The Report Company: Could you comment on the group’s major activities?

Arnaud Lagesse: While property management is quite important for the group, our main activities are in industrial and financial services and the hospitality business. We have a 50:50 joint venture with British private equity fund Actis, and we are promoting a couple of developments in the north east of the region. Once of the most important developments is the Azuri IRS. It’s doing well because we’ve pitched it at the right price and we’re selling a lot of IRS and local residences.

TRC: What geographical markets are you targeting for this development?

AL: Worldwide. We sell a lot to France, we’ve been on road shows to England and South Africa, and there’s a team heading to China in the weeks to come. Everybody wants to run from heavy taxes and Mauritius is a good place to invest.

TRC: You’re looking to consolidate your activities. What have been some of the challenges in doing so?

AL: It’s been a long process. The group, going back to my father and grandfather put money in virtually every little company starting or going on in Mauritius. As a result, we ended up with a portfolio of hundreds of companies. Very often those companies are in the same sector. For example, in the sugar industry we have investments in two main sugar groups and we’re busy putting those together to try and create synergies in order to build a powerhouse to go to Africa. We’re doing the same with commercial activities, putting our two industrial engineering and commercial clusters under the same roof. The same amount of management time is spent on a small company as on a big company, so we want to go big and put as many intellectual and financial resources as possible behind those groups, because the business challenges we foresee are now more regional than local so consolidating is a target for us in the years to come.

TRC: What do you see as some of the regional challenges?

AL: Africa is very important for us. Mauritius is very small, with only 1.2m inhabitants and when you are the size of GML you can’t grow very much bigger organically. We employ 12,000 people with a direct contribution to GDP of around 3-4% and an indirect contribution of approximately 6-7%. Therefore, we need to go abroad and it has not been a very easy task. Going out of your comfort zone often means you make the mistake of not putting adequate human and financial resources behind those challenges, and you run the risk of ending up with a mess like we did some time ago in Mozambique. It’s not easy, we lost money, and we’ve learned from that.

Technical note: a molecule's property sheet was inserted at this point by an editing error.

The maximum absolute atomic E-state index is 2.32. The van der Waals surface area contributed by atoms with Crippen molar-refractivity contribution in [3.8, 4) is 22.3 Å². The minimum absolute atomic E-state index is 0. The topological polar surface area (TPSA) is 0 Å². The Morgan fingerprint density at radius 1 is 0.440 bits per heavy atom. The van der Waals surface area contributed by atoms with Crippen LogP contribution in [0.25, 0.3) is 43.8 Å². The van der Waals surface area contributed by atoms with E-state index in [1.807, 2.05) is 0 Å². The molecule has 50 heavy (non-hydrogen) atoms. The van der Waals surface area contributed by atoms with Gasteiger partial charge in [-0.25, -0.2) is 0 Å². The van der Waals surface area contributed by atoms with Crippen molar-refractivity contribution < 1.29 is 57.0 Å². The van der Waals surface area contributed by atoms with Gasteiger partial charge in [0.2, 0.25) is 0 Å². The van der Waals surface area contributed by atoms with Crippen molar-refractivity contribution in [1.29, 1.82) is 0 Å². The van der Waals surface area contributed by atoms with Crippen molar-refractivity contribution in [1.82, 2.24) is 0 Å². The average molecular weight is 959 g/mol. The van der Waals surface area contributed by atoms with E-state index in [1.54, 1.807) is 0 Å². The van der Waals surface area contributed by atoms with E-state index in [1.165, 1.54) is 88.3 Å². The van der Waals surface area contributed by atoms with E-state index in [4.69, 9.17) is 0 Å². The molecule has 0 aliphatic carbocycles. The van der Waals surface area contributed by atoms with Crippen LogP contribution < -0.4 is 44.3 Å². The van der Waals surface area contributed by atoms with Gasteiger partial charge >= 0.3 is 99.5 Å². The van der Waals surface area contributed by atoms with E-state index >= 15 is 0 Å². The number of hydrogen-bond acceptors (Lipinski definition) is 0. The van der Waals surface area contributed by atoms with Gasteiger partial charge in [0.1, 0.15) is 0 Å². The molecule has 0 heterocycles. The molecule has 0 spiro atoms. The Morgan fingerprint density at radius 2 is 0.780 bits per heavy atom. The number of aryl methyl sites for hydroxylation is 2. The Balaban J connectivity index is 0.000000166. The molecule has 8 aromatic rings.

Going regional is important. Africa is opening up in a big way and there are a lot of opportunities in the food, telecommunication, hospitality and financial services businesses.

TRC: Can you give us an idea of the countries in Africa that you’re looking at?

AL: We’ve been investing in financial services in South Africa. We have also just bought Kingdom Bank in Zimbabwe, as while there’s a big question mark as to which direction the country is moving, we’re betting on the fact that it’s going to change eventually. We’ve been investing in Tanzania and Mozambique and we are looking for other opportunities in the eastern region of Africa in financial services, sugar and distribution.

TRC: You have a UK partner. How important is the UK market for you in the future?

AL: The partnership with Actis is more of a capitalistic partnership than a market partnership. Using Mauritius as a platform for commercial centres is an opportunity for the UK market.

TRC: What are your priorities and goals for the next 3-5 years?

AL: Other than bringing down my golf handicap to below 20, there’s a lot to do. I would like to do more business regionally, with at least 30% of the investment of the group being done regionally. People are key to the success of the group, so we are spending a lot of time trying to hire smart resources. Training is important, and we have just bought a HR company. We’re trying to embed a more logical and direct strategy for human resources for the years to come. We aim to maintain our role as a group leader both in turnover, asset backing and hopefully in terms of bottom line in the years to come.

TRC: Where do you see Mauritius’ potential with regards to becoming a hub for Africa?

AL: I’m pretty confident that we can make it happen. Mauritius can become to Africa what Singapore is to China. We’ve got the skills, and as Africa is on a growth path we can help Asian companies to go to Africa. The challenges we see are political instability in Africa, corruption and too much of a push from China. It’s very difficult for us to compete against China, but if we can take a small chunk of this business we’ll be smiling in the years to come.

The government is doing a good job in trying to position Mauritius as a centre for the region and putting us on the map. I believe there is a brighter future for us than many other countries may have right now.